Textural purists can still argue with Fred's rearrangement of the scene order, but his show is coherent, and for all its sanitization fits the tradition even when updating things. Joey has the extendable neck, which lets him get at the links. Hector the horse makes an appearance, but Toby has run away. The Distinguished Foreign Visitor is a magician who provides the sausage machine. The doctor has a Cherman aczent; Polly has a touch of Barbie, and the Policeman is Irish with a hint of New Joisey. The Judge releases Mr. P for community service, and the loving couple ends the show dancing around with a string of devilishly spicey squashages. Everything packs up neatly and can be carried in fiberglass golf clubs travel case and duffle, which of course has wheels. Prof. Greenspan's variations of Punch, which have cast the old trouper as the hero in several popular stories over the past several seasons have born fruit back on the old turf. With no hitting, drinking or swearing, just a few gastric indiscretions. Well done.[Punch icon]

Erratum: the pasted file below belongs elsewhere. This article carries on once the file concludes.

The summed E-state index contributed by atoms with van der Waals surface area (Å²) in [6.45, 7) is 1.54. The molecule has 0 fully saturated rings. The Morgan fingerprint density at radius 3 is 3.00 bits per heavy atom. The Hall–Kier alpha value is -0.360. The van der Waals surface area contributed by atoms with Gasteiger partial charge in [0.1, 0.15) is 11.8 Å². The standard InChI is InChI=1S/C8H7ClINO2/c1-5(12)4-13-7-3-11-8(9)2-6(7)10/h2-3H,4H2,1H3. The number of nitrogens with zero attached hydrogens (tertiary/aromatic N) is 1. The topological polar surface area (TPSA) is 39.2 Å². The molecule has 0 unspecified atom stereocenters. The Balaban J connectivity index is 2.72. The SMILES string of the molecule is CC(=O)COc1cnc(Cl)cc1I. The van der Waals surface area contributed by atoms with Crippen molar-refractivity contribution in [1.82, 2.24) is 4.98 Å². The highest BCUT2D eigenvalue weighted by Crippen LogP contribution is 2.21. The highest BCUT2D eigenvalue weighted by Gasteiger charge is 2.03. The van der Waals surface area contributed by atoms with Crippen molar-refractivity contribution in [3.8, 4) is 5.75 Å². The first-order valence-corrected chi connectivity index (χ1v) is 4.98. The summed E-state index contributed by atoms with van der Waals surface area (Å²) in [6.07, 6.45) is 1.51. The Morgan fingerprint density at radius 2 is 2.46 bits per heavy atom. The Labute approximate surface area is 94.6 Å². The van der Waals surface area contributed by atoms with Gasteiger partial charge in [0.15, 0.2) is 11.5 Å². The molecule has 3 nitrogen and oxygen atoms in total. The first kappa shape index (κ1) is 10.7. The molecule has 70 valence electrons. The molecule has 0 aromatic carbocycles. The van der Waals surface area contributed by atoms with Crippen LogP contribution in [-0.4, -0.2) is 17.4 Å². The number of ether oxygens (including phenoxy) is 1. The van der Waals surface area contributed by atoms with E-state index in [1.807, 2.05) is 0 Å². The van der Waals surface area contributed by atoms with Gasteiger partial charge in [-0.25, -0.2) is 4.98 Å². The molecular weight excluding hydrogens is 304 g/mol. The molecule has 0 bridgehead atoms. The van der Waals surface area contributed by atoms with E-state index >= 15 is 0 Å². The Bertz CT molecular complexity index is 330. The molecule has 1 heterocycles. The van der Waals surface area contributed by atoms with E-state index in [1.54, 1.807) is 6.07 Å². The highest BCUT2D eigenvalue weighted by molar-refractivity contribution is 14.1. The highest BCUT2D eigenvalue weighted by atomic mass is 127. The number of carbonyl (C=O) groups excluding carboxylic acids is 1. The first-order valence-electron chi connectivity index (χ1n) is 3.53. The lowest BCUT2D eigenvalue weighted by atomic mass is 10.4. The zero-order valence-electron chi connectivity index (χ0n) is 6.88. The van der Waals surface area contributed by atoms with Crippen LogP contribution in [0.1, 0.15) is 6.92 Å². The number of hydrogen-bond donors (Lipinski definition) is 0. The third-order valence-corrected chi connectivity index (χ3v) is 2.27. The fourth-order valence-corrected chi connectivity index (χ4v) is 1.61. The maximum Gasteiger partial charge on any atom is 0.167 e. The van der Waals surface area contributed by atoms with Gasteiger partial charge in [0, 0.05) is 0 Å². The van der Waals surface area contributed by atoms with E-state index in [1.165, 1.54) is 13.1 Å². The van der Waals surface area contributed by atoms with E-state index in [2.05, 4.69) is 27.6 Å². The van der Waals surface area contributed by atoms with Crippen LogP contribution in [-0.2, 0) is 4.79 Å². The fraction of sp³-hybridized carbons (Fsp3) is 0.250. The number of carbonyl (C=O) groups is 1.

Having the Last Laugh